Instead, what you need to do is act. Empathy is the key to knowing what a character would do or say. When you write a scene, you need to walk through that scene in your mind, putting yourself in the role of each character it features. If something doesn't feel right with you acting it out in your head, then it's probably something that needs to be changed. In order to do this, you need to know the character. If the character is normally a power-hungry monster then you need to make sure that, barring some drastic event, they are seen as such and that they act and speak as such.
Acting is the only way that one can place themselves into a character's shoes properly. You need to think like the character. While you are writing, you need to take on their persona. Every minute detail of a character's persona should be synced with your own.
- Rule 3: Imagery is an absolute necessity.
The visual sense is the strongest sense among human beings. In fiction, the story we read plays out in our minds like almost like movie. It only makes sense to write a story as though it's readers were watching it on a screen in front of them. But, there are some things that that we cannot see, like smells and textures, and these are just as important to the reader for immersion. Imagery is often mistaken as being only a visual trait of a story. Imagery consists of every sense: sight, sound, smell, touch and taste. In order for the reader to immerse themselves in the story, they must be able to know exactly what each of their senses would feel in a given moment.
Our senses help us process emotion. Coupling a sound or a smell or a texture to something that the reader can visually picture is the best way to evoke an emotion, and the best stories evoke an emotional response from the reader.
- Rule 4: Proofread, Edit, Proofread, Edit, Proofread, etc.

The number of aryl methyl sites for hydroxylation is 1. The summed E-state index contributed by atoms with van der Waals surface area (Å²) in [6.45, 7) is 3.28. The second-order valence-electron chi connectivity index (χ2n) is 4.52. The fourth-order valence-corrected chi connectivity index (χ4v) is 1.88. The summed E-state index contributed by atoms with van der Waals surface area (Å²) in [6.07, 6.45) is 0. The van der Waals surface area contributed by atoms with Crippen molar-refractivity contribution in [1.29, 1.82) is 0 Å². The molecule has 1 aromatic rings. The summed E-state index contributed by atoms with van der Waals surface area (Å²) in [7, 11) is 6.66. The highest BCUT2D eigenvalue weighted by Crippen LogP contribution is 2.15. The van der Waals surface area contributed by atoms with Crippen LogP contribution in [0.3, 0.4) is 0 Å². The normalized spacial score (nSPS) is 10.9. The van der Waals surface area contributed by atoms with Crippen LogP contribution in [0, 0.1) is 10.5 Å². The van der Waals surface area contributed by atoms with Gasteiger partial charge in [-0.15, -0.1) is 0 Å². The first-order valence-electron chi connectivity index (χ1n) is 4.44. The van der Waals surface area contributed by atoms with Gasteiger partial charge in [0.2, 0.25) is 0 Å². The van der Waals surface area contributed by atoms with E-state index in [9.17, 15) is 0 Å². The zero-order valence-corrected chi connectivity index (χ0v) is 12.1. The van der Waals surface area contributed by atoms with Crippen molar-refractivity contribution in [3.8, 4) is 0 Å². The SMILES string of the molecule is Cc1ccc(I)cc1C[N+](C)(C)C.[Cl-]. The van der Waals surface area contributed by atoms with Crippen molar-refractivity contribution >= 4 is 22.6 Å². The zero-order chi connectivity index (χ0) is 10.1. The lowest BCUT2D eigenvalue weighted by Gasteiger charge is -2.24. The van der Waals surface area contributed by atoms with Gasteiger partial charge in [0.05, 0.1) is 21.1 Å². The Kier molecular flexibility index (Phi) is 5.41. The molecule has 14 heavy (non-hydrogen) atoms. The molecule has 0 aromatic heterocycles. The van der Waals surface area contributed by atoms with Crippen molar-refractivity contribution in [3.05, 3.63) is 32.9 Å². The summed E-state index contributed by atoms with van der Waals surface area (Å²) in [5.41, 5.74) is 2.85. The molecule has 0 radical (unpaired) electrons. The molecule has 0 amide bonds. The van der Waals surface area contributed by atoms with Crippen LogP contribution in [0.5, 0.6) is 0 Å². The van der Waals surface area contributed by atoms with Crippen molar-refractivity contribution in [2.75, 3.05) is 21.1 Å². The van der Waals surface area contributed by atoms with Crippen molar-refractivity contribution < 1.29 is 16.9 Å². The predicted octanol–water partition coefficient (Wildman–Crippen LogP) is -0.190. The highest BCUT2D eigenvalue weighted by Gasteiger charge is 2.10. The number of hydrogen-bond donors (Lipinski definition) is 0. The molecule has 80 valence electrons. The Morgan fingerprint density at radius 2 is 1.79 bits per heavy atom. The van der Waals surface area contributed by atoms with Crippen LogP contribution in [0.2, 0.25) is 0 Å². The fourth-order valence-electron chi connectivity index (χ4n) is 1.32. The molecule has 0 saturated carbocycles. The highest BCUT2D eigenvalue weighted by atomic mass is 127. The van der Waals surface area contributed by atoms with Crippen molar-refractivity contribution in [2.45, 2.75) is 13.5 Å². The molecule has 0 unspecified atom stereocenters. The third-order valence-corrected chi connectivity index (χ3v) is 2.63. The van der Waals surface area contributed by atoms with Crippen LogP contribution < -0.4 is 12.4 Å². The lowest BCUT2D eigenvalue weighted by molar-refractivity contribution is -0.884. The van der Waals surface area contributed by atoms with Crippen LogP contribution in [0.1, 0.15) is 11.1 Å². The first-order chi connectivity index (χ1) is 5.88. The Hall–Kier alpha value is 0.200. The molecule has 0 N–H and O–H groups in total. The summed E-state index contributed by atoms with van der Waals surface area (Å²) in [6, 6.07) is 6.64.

There is absolutely nothing that can take me directly out of immersion in a story than a grammatical error or an inconsistency. This is perhaps the most common mistake of all writers. Now, a few spelling errors and grammatical mistakes are okay, so long as they are revised and corrected. But, when you publish your work, you need make sure that there are as few as possible, at best there should be none. Absolutely no one wants to read a story in which every other word is misspelled or every other sentence is a fragment.
The best way to correct these things is to use an outside program that allows you to spell-check, and once you've done that, copy and paste the story into a post. Most programs will tell you if a sentence is a fragment or if a word is misspelled. Words that are of Warcraft origin need not be included in this. I know many people spell names and such in the wrong way, that's fine; I know I'm guilty of that myself. But for words in a normal English vocabulary, there is no reason you should be misspelling anything.
- Rule 5: Accept ALL Criticism, Know your Community.
Like my other guides, this one is centered around your work being well-received by the community. Like my other guides, this rule is essentially unchanged.
Whether or not you like this idea, if you post your work, anyone registered on this forum can comment on it. If they don't like it, they could either ignore it, give their criticisms, or tell you that it sucks and that you suck for making it. You need to be prepared to receive all comments on your story, no matter the amount of trolling or flaming contained within. If you are unable to do this, you probably shouldn't post it.